[Susan notes: It is unfathomable that the International Literacy Association, which traveled for years as the International Reading Association, would refuse to publish this fine letter. After all, Krashen caught them doing something right--and carefully documented their other errors.
In answer to the question 'Do I contradict myself?' the ILA answers, 'We don't give a damn. Shut up.']
Submitted to Literacy Today but not published
The current issue of Literacy Today (September/October 2015) contains somewhat contradictory messages: reading "informational texts" is considered "a hot topic" that "should be hot," a view that coincides with the common core's heavy focus on nonfiction ("What's hot in 2016"). Fiction is not mentioned.
But college student Brandon Dixon ("Literacy is the answer") tells us that fiction has made the difference in his life, contributing not only to his knowledge of the world but also to his ethical development and understanding of other people's views.
Mr. Dixon is not alone. In a recent interview in the Guardian (October 28), President Obama gives fiction the credit for his understanding that "the world is complicated and full of greys ... (and that) it's possible to connect with someone else even though they're very different from you."
Research solidly supports both Mr. Dixon's and President Obama's conclusions: Studies confirm that fiction readers develop high levels of literacy, a great deal of knowledge in many different areas, the capacity to empathize with others and a greater tolerance for vagueness. In a recent study from the University of London, fiction reading was a very strong predictor of adult vocabulary knowledge, stronger than reading non-fiction.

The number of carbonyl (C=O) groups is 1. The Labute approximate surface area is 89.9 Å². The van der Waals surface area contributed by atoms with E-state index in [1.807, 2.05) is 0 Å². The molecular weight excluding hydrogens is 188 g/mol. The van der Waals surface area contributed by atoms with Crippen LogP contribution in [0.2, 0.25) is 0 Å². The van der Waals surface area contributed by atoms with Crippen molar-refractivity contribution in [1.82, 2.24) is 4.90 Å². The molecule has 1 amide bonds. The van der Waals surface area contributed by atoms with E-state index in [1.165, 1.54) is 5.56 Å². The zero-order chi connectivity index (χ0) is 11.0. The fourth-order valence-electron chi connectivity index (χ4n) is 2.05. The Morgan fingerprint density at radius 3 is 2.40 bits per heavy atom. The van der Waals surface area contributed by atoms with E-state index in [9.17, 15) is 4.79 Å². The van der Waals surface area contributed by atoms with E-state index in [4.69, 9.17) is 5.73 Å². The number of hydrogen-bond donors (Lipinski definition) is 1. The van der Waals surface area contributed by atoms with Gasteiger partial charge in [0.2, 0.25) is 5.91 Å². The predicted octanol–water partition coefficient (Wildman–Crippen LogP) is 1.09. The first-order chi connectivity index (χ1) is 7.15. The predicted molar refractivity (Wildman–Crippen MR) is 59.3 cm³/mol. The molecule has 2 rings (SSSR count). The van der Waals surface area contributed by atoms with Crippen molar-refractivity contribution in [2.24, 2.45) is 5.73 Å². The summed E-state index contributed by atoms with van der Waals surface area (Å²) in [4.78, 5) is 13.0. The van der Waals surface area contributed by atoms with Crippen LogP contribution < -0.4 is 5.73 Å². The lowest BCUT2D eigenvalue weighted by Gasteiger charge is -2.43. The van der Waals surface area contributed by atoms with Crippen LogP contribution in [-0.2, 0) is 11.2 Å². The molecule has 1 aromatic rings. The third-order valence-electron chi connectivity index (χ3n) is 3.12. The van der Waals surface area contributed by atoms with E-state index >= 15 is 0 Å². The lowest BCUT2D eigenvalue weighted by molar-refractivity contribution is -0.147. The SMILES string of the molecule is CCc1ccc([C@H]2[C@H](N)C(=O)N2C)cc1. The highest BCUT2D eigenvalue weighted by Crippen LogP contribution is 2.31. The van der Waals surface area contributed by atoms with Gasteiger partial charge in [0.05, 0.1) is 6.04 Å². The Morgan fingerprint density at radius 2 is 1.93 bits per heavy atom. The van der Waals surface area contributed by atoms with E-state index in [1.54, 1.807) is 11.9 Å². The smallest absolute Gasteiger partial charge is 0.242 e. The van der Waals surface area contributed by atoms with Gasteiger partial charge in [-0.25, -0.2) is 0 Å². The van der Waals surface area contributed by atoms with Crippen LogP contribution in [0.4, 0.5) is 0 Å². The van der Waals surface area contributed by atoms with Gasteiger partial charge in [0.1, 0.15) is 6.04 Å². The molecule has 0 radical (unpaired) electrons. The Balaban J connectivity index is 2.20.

With these powerful testimonies, supported by empirical evidence, fiction should be a hot topic in literacy, maybe the hottest one of all.
Interview with President Obama: The Guardian
Fiction and literacy development: Krashen, S 2004. The Power of Reading. Heinemann and Libraries Unlimited. Sullivan, A. & Brown, M. 2014. Vocabulary from Adolescence to Middle Age. Centre for Longitudinal Studies, University of London
Knowledge: Stanovich, K., and A. Cunningham. 1992. Studying the consequences of literacy within a literate society: the cognitive correlates of print exposure. Memory and Cognition 20(1): 51-68.
Stanovich, K. and A. Cunningham. 1993. Where does knowledge come from? Specific associations between print exposure and information acquisition. Journal of Educational Psychology, 85(2): 211-229. Stanovich, K., R. West, R., and M. Harrison. 1995. Knowledge growth and maintenance across the life span: The role of print exposure. Developmental Psychology, 31(5): 811-826. Sullivan, A. & Brown, M. (2014). Vocabulary from adolescence to middle age. London: Centre for Longitudinal Studies, University of London. West, R., and K. Stanovich. 1991. The incidental acquisition of information from reading. Psychological Science 2: 325-330. West, R., K. Stanovich, and H. Mitchell. 1993. Reading in the real world and its correlates. Reading Research Quarterly 28: 35-50.
The ability to empathize: Kidd, D. & Castano, E. (2013). Reading literary fiction improves theory of mind. Science, 342 (6156), 377-380.
Tolerance for vagueness: Djikic, M., Oatley, K. & Moldoveanu, M. (2013). Opening the closed mind: The effect of exposure to literature on the need for closure. Creativity Research Journal, 25(2), 149-154.
Stephen Krashen, USC Professor Emeritus